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A Practical Introduction to the C Language for Computational Chemistry. Part 2

In the first part of this introduction to C language, we have learnt the basic of the C language by writing simple programs for the calculation of the non-bonded interaction between two particles at variable distances. Some solutions to the first part exercises are reported in the appendix of this article.

In this second tutorial, we will learn how to use arrays data types and how to load them with a set of data read from a file. We will also use these data to perform numerical calculations and write results in output files.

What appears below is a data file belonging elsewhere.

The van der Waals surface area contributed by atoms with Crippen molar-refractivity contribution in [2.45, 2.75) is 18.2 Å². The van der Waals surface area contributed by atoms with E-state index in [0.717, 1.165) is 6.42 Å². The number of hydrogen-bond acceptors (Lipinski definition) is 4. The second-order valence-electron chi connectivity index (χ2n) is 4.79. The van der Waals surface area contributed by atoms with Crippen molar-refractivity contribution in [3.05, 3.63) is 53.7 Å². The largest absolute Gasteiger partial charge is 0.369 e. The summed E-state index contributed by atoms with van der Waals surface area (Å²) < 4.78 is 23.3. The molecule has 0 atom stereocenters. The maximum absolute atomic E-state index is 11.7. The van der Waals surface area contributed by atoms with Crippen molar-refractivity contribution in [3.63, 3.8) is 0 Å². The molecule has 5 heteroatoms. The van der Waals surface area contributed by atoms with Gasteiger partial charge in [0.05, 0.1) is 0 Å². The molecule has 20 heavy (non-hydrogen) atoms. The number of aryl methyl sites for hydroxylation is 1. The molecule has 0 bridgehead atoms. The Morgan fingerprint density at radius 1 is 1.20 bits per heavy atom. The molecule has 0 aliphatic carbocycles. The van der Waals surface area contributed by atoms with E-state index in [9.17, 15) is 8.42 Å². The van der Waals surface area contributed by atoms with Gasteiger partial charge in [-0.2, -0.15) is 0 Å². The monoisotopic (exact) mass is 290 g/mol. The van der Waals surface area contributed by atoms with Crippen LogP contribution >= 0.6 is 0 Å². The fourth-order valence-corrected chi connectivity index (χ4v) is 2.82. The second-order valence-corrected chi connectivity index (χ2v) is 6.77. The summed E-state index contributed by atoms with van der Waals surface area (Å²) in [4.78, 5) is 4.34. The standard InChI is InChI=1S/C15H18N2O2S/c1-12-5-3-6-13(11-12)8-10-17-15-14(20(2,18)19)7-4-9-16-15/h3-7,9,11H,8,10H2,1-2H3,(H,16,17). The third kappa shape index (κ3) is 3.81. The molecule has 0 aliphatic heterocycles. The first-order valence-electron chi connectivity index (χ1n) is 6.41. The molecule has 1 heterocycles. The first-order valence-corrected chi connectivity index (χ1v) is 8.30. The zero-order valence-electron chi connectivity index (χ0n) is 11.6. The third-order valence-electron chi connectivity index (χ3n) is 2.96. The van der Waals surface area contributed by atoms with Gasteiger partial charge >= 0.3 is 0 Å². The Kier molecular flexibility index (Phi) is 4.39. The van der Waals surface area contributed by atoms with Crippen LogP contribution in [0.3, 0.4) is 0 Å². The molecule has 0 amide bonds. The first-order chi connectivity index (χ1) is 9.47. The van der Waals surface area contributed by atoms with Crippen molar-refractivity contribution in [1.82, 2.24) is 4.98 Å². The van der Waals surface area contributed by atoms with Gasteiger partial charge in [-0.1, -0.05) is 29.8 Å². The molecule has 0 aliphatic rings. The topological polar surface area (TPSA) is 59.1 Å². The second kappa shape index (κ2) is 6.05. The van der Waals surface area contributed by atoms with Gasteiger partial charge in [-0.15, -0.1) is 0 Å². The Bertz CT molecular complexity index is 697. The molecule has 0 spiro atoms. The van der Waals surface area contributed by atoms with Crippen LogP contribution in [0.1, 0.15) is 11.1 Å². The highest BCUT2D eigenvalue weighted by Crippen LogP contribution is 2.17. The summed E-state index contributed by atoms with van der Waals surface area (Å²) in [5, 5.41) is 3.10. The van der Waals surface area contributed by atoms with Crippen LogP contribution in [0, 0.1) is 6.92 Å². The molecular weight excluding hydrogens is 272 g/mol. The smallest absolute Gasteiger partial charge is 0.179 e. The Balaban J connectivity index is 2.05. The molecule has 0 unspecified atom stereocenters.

Arrays and Pointers Datatypes

The program that calculate the energy of interaction between two particle doe not take in account the actual position in space of the two particle but only their distance. If we want to study the dynamics of a system composed by multiple atoms in a tridimensional space, it is way more convenient to represent the and calculate their interactions by using the coordinates directly to evaluate the distances.